More Leisure, Less Languishing?

Recently psychologist Adam Grant wrote an article in the NYTimes on languishing or a sense of “blah” at work that so many people are experiencing right now. He doesn’t mention leisure time as a solution — but it may be just what the doctor ordered.

Grant defines languishing as a sense of stagnation and emptiness, somewhere between burnout and fulfillment.

Ring a bell?

It’s a truism in psychology: The absence of mental illness is not the same as health and flourishing.

You might be languishing if:

  • You don’t feel especially excited about your work or future, but you’re not hopeless either.
  • You feel indifferent, on like you’re operating on “automatic.” There may be a sense of being trapped or listless.
  • You’re not especially productive, but you’re doing “OK.”
  • You’re more withdrawn and less cheerful than usual, but you don’t feel sad exactly. You’re kind of flat when it comes to your work, period.

It’s where a lot of people might find themselves at the end or deescalation of a long, emotionally draining haul — like COVID living.

Grant offers flow states, time blocking, and achievable goals as antidotes. Interestingly, he mentions nothing about breaks or leisure time.

I have observed that the ways my clients spend time outside of work (if any) significantly impacts their experience of work itself.

Why? Because their mind and bodies don’t know the difference. An empty cup is an empty cup.

And because for some people, an over identification with work (e.g., for their sense of worth), and/or the blurring of boundaries between work and downtime especially with remote work setups right now, is part of the problem.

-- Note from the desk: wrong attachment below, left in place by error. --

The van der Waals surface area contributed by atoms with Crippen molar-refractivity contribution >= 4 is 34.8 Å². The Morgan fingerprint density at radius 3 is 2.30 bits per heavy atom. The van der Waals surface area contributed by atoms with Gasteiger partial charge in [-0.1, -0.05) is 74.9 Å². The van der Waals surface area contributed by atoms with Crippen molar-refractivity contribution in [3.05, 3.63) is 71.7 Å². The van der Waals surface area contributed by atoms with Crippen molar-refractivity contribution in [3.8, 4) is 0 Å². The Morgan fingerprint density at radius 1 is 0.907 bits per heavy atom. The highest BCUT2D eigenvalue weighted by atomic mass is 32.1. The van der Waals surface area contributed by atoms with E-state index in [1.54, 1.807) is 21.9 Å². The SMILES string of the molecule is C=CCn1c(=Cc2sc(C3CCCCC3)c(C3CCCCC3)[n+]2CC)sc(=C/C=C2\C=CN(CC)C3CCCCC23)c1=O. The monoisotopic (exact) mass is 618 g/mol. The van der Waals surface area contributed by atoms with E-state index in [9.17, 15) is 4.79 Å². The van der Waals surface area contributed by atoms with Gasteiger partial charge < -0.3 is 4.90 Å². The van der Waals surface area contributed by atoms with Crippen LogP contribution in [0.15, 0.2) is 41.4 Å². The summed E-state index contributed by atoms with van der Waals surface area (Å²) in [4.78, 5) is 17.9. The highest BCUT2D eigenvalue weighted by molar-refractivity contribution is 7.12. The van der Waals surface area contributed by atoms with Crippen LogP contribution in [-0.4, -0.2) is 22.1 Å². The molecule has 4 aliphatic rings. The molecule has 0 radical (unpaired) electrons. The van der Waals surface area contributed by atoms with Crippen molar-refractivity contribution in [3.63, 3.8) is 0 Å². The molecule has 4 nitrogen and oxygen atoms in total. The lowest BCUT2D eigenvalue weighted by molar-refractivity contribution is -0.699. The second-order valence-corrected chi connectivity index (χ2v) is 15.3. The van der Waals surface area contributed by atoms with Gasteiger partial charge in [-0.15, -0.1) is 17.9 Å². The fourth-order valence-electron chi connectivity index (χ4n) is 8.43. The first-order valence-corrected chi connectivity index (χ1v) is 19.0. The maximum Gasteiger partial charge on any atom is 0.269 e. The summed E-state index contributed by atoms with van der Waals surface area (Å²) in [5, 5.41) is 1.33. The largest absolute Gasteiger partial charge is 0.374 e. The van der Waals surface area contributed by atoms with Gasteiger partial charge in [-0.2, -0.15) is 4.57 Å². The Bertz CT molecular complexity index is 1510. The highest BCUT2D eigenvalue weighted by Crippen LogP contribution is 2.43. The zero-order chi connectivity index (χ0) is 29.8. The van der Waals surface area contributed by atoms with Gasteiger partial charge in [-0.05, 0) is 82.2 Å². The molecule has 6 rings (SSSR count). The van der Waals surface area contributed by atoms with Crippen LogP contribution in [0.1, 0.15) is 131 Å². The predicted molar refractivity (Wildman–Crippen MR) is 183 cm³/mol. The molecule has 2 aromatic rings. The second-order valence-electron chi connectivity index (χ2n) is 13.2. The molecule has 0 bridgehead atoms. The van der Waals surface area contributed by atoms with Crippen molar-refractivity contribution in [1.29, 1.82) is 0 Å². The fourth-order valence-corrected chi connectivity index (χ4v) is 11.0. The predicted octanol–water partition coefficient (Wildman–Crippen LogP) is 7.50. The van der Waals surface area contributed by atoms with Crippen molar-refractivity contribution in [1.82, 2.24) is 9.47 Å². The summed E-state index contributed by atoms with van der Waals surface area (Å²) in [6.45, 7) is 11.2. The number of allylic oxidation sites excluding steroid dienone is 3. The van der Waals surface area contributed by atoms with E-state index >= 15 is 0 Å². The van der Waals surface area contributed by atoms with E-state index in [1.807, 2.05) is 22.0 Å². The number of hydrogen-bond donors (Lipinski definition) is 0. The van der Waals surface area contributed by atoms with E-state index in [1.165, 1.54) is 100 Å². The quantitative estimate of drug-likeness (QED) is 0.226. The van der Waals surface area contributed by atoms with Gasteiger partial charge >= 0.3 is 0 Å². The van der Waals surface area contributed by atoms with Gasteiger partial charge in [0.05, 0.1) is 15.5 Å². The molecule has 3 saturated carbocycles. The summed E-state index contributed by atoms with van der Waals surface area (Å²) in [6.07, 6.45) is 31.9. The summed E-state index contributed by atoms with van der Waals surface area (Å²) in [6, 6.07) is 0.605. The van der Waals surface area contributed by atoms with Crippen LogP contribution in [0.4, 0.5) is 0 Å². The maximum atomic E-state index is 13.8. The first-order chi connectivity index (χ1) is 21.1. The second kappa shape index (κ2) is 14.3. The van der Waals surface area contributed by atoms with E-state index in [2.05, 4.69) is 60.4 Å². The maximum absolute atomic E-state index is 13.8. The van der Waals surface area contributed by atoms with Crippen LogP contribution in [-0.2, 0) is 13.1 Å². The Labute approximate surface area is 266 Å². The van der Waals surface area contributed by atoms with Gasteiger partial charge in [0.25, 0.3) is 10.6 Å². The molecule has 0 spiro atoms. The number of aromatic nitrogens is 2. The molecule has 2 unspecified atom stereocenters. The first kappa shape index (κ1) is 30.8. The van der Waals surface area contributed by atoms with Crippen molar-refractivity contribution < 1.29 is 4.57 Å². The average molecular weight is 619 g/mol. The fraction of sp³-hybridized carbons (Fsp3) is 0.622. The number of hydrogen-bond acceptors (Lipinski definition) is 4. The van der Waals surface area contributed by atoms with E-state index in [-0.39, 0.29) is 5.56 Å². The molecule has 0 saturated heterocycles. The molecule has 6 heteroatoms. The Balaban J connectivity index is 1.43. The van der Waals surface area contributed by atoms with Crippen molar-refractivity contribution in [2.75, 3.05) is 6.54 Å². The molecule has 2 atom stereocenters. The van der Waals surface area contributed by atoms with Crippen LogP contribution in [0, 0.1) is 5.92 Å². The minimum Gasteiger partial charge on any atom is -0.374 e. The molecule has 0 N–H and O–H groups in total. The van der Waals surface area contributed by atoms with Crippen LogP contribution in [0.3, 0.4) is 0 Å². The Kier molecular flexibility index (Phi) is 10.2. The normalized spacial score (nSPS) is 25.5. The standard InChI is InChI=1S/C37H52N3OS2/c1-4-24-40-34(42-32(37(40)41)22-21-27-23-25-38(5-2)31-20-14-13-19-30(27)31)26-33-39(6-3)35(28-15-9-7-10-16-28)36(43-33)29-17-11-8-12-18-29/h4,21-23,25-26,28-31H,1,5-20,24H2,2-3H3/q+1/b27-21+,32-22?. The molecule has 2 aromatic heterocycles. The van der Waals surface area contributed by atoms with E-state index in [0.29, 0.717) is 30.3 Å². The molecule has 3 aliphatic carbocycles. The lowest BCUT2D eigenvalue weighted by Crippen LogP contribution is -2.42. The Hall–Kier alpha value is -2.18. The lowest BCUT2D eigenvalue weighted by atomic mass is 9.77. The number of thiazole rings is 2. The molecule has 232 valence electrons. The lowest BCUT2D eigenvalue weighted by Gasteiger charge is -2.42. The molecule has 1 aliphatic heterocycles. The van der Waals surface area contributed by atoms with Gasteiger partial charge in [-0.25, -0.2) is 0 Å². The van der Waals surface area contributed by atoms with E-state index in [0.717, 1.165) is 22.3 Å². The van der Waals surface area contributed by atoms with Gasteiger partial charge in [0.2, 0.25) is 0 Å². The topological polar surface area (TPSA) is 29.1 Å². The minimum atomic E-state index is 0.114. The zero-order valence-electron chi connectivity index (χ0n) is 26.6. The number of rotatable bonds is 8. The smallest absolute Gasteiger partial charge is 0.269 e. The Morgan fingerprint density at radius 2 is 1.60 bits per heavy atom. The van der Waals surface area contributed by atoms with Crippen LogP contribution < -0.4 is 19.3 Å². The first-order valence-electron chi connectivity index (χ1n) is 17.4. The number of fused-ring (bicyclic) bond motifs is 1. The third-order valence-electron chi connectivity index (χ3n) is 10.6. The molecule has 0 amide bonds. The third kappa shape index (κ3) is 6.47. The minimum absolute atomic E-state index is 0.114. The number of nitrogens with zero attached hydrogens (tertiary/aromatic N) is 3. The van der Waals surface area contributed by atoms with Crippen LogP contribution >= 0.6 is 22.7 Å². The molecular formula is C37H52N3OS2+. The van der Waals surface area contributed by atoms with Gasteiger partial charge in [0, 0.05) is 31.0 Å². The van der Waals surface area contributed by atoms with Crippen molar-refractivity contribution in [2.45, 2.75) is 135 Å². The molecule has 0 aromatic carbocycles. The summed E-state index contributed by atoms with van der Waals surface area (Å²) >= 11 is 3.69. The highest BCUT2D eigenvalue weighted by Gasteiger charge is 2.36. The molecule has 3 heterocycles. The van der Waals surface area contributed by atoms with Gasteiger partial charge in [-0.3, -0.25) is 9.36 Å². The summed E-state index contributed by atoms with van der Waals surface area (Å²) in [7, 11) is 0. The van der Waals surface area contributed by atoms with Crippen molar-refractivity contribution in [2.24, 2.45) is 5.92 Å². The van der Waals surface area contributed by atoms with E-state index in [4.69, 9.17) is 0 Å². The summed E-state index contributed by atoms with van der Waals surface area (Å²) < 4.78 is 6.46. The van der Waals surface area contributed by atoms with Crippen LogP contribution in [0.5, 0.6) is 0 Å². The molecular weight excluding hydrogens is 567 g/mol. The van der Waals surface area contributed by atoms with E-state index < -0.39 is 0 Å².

A few ways you can decompress and reinvigorate include:

  • Setting better boundaries where work’s off limits. Think things like putting your phone in airplane mode, powering off your computer after a certain time daily, working in an area that’s for work only, and taking whole weekends off.
  • Using downtime for high quality activity that truly relaxes and/or reenergizes you. Think more exercise and meaningful socializing, less drinking and boob tube.
  • Taking a vacation or doing something else to mix things up. Note this isn’t about escaping: If you really dislike your work and/or want to move on that’s a different conversation, although time away can also give perspective, as it did for me. If it’s relatively short-term languishing though, this is simply about giving yourself the time off.
  • Take up a new hobby or skill. This harkens back to much of the advice being offered when the pandemic started but it can help with today’s languishing as well. Mastering a new kind of home cooking, starting a blog, sharpening your wit with improv, practicing a new sport or dance style. For example Masterclass and CreativeLive have lots of options — they’re pretty endless!
  • Expanding your network with connections that refresh you and get you out of your usual circles. Lunchclub and Clubhouse are great options (At the time of this writing I have extra Clubhouse invites if anyone wants one).

“Leisure” comes from the latin “licere” meaning “to be permitted” or “to be free.” We humans aren’t well built for endless work marathons. At our wisest we are joyful, compassionate, creative creatures and we know on some level, despite the challenges, real injustices and at times less than sanguine circumstances, that we’re free.

If you’re not enjoying yourself and celebrating — in or out of work — you are much more likely to end up languishing. When we treat ourselves like robots that’s exactly what we become.

So go ahead — find ways to get turned on by your work again as Grant suggests, and do-do-do to your heart’s delight. But don’t forget to treat yourself and power off sometimes. When it comes to our health and humanity, even and especially the hardest working among us have permission for a little leisure — or a grand reboot.

Ready to reboot your work life? Sign up for coaching or my newsletter at caseyonder.com.

Or, if you’re a worker bee woman interested in going deep for a reboot-and-reinvigorate experience abroad, you may be a good fit for my Career Sabbatical program.

Psychologist, success coach, believer in solid behavioral science and the power of tuning in.

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